PRODUCT - A strategy of social responsibility aimed at the product takes into consideration at least one of the following elements:
• quality, i.e. safety, healthiness and compliance of raw materials and production methods with certain characteristics;
• locality, i.e. the property of the product to represent the value of its territory of origin, expressing the ensemble of unique traditions, culture and know-how. Such dimension is made even more valuable by the growing diffusion of products with locality marks (PDO, PGI, TSG, etc);
• information transparency on product lifecycle. Information constitutes an added value that cannot be foregone and encompasses the specific attributes (i.e. the production process, the environmental impact, etc.).
HUMAN RESOURCES - Agribusiness firms already complying with the law in terms of human resources can trigger SR as follows:
• enhancing workers' skills through refreshing courses and the education of personnel (e.g. on safety at the workplace);
• resource management policy triggering employees' awareness and motivation towards company goals (e.g. through assessment systems, incentives/bonuses based on achievements, information transparency, etc.);
• equal opportunities policy guaranteeing access and growth to those categories potentially "on the edge", such as women, invalid, socially marginalized (ex-convicts, ex-addicts, etc.);
• integration of migrant workers, which is a delicate aspect for the whole rural issue;
• wellbeing at work through the promotion of recreational activities outside of work hours, bonus trips, etc.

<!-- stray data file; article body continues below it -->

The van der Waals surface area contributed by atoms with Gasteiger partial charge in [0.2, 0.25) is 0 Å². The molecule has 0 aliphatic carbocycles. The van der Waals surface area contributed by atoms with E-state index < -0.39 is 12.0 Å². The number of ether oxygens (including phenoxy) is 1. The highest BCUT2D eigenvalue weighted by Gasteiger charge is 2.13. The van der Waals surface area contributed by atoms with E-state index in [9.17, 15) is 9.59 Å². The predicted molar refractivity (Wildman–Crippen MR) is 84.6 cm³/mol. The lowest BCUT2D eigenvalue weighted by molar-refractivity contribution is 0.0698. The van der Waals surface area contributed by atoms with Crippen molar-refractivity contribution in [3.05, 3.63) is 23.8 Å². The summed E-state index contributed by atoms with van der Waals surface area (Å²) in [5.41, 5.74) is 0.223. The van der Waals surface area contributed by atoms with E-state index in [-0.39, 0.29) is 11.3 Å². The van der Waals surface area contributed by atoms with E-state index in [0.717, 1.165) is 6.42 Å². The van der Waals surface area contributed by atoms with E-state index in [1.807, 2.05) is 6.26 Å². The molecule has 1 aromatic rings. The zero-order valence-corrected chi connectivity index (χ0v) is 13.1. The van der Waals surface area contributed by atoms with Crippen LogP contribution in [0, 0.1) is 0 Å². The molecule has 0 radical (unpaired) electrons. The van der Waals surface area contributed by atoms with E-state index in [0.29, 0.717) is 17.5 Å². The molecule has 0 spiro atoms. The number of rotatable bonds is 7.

COMMUNITY - The idea of community in the context of corporate social responsibility recalls three concepts:
• exclusivity - the territory encompasses both material (e.g. population, area, income, orographical configuration, etc) and intangible elements of the community (language, culture and traditions, landscape, climate, etc). These features are strongly tied among each other in a natural way and generate effects difficult to repeat in the surrounding areas; in this sense, the community acquires a series of prerogatives and distinctive traits which characterize the typical food products;
• complementarity - the idea of community in CSR regards the creation of networks among the stakeholders, i.e. the creation and increase of social capital involving the various players of the agri-food chain; the network has a triple objective: welfare for the community, to be achieved through major economic and environmental sustainability; sharing socially responsible best practices and the creation of a forum where other virtuous initiatives may begin;
• subsidiarity - a community is competitive when public institutions at the local level patronize agricultural associations, companies, processing industries, etc. and, thus, benefit final consumers. SR finds its inner rationale when single companies spread their vision of sustainability to the entire community, setting quality life improvement as the foremost objective.
ENVIRONMENT - The primary sector is tightly connected to several environmental components (air, water, biodiversity, climate, and landscape) affect them significantly in terms of both externalities (positive and negative) and voluntary actions. In this sense, farming activities are potentially harmful in different ways, for example by using excessive amounts of fertilizers, pesticides, herbicides, as well as bad management of water resources, overgrazing, etc. Each of these actions can turn into an asset, especially when the agro-food operator decides to undertake the SR path, promoting environmental sustainability and adopting more sustainable production methods.